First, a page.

The Rare Earth Elements (REE), a group of seventeen metals crucial to much 21st century technology, have been hot news recently. The number of applications for the metals is spiralling and demand is rising. But China, which produces 97% of world supply, has cut its export quota by 72% for the second half of 2010 and announced that it has only limited resources of the critical 'heavy' rare earth metals. Meanwhile recognition of the strategic importance of rare earths is growing.
An act was recently tabled in the US to take all necessary initiatives to reintroduce a domestic rare earth supply chain so as to ensure a secure source of these vital metals. Countries such as Korea and Japan, both heavily dependent on the metals for hi-tech manufacturing, are scrambling to secure future supplies. Prices of the rare earths are soaring, up on average by 300% between January and August 2010, with the rises for each individual metal ranging from 22% to as much as 720%.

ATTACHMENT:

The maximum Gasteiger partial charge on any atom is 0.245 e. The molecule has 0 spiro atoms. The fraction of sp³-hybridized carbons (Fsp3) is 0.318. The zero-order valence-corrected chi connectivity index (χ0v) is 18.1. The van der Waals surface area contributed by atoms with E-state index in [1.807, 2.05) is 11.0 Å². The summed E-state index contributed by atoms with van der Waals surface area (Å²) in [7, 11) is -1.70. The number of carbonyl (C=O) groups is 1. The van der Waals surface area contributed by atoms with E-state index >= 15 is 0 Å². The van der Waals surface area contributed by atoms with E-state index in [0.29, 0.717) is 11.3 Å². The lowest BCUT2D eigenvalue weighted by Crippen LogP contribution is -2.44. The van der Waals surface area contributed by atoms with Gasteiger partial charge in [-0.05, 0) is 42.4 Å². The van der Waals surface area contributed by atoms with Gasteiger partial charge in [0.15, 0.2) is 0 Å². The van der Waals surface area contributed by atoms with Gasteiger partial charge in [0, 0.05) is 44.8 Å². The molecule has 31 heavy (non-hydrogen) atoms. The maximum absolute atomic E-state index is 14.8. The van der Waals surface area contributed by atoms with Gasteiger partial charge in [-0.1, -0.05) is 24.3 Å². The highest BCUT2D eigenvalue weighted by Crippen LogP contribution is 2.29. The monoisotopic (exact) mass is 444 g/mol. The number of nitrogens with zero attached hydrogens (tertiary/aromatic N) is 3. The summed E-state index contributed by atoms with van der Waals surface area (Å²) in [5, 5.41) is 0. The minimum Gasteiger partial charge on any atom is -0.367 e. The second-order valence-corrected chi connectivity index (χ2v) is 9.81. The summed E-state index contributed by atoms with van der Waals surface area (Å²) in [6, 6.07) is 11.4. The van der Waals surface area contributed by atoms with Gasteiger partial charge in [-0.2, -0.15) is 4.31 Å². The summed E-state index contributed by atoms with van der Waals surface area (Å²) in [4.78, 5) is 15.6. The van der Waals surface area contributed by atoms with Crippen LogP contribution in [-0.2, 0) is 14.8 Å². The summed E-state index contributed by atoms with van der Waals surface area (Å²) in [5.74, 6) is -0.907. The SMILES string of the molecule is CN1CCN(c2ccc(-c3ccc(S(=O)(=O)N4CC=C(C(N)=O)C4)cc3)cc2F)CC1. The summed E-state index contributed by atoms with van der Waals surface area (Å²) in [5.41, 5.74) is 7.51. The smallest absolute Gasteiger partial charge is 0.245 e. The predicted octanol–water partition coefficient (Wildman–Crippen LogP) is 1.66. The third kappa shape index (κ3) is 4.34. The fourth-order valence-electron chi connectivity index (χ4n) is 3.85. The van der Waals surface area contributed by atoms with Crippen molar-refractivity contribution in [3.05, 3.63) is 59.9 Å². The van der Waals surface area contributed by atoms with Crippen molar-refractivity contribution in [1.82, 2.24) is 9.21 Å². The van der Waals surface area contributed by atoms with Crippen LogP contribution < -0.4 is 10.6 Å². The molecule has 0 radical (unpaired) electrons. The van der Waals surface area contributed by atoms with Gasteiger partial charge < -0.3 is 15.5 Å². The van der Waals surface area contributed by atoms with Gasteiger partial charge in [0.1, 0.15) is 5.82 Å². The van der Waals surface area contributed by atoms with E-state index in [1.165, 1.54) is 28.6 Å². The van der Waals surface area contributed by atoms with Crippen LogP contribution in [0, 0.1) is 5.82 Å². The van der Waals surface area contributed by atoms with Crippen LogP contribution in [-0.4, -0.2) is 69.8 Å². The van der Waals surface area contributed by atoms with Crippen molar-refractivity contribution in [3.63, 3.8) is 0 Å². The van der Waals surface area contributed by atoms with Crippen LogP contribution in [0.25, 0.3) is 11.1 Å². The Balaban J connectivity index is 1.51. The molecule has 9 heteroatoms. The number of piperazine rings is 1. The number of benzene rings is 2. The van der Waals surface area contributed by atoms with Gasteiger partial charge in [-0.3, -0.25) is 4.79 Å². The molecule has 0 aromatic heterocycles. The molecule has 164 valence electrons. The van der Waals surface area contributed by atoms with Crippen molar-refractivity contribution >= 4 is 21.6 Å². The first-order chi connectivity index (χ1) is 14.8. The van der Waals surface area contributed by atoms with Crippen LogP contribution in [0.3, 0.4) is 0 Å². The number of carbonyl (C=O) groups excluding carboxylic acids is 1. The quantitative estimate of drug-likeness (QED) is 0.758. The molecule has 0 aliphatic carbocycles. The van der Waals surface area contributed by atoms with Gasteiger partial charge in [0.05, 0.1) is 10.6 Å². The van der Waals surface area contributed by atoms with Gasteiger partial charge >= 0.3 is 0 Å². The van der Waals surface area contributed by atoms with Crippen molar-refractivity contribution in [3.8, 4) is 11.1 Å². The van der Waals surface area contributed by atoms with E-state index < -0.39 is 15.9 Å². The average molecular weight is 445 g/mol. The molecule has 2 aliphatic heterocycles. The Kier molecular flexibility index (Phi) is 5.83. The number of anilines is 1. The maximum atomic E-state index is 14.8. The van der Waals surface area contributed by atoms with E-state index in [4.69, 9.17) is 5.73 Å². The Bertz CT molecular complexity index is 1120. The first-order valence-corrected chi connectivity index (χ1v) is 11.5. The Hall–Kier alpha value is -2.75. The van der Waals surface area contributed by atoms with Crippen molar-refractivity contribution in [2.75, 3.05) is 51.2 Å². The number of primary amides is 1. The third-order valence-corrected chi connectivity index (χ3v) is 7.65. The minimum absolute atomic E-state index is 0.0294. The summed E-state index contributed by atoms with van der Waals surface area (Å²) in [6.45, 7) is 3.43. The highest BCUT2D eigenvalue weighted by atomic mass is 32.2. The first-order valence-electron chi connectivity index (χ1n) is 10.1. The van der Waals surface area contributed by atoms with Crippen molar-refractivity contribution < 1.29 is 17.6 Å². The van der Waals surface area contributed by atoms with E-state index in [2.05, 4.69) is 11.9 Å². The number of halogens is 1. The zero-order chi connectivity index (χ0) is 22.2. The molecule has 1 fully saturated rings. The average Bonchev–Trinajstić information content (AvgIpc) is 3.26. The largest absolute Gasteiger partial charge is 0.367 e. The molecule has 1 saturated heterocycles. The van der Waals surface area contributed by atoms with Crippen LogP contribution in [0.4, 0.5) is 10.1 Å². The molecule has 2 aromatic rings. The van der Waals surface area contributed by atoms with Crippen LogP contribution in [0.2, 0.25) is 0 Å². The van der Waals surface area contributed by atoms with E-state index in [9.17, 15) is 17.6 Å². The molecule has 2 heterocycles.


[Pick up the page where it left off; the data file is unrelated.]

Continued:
A number of companies have already latched on to the opportunity presented by a looming supply shortage in some, (though not all) of the metals. There are many exploration, development and mine restart projects on the go outside China. However the mining and processing of rare earths is not an easy task. The metals are often found with radioactive elements such as uranium and thorium which makes them subject to stringent environmental restrictions. Moreover since the metals are always found together, albeit in varying combinations, they are difficult and expensive to process; the oxide of each metal must be separated and purified sequentially which is not an easy job as the metals are chemically similar. Since each orebody is unique each has different processing requirements, but there has been considerable loss of expertise in the West during the era of Chinese dominance of the market.
In short it is a long, challenging and costly process to develop a rare earths mine. A company needs a favorable orebody, a careful approach to environmental considerations, a high level of skills, and access to significant amounts of capital. But the rewards for those who succeed could be high.
This article summarises some of the basics about the supply and demand for rare earths then reviews eleven of the companies undertaking rare earths projects.
Background : The Supply and Demand for the Rare Earth Elements